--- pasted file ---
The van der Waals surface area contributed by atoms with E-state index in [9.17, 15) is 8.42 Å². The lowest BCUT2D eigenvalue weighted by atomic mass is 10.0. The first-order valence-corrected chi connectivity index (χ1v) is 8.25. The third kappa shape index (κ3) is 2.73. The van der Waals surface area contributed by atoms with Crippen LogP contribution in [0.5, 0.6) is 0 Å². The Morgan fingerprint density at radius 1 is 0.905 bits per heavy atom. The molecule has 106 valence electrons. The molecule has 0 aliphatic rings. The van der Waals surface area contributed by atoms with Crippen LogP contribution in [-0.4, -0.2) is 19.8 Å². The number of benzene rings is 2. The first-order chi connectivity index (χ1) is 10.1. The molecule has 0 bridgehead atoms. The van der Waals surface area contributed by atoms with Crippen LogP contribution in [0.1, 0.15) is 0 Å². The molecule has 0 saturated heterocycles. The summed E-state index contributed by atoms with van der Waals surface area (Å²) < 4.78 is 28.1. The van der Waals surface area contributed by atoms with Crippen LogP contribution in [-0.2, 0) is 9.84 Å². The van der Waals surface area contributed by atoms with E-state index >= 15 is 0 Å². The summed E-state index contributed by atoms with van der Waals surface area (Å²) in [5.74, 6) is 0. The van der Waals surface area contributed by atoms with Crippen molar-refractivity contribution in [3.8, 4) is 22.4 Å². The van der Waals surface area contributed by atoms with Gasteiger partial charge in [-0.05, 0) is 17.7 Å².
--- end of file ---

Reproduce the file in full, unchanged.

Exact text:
The van der Waals surface area contributed by atoms with E-state index in [9.17, 15) is 8.42 Å². The lowest BCUT2D eigenvalue weighted by atomic mass is 10.0. The first-order valence-corrected chi connectivity index (χ1v) is 8.25. The third kappa shape index (κ3) is 2.73. The van der Waals surface area contributed by atoms with Crippen LogP contribution in [0.5, 0.6) is 0 Å². The Morgan fingerprint density at radius 1 is 0.905 bits per heavy atom. The molecule has 106 valence electrons. The molecule has 0 aliphatic rings. The van der Waals surface area contributed by atoms with Crippen LogP contribution in [-0.4, -0.2) is 19.8 Å². The number of benzene rings is 2. The first-order chi connectivity index (χ1) is 10.1. The molecule has 0 bridgehead atoms. The van der Waals surface area contributed by atoms with Crippen LogP contribution in [0.1, 0.15) is 0 Å². The molecule has 0 saturated heterocycles. The summed E-state index contributed by atoms with van der Waals surface area (Å²) < 4.78 is 28.1. The van der Waals surface area contributed by atoms with Crippen LogP contribution in [-0.2, 0) is 9.84 Å². The van der Waals surface area contributed by atoms with E-state index >= 15 is 0 Å². The summed E-state index contributed by atoms with van der Waals surface area (Å²) in [5.74, 6) is 0. The van der Waals surface area contributed by atoms with Crippen molar-refractivity contribution in [3.8, 4) is 22.4 Å². The van der Waals surface area contributed by atoms with Gasteiger partial charge in [-0.05, 0) is 17.7 Å².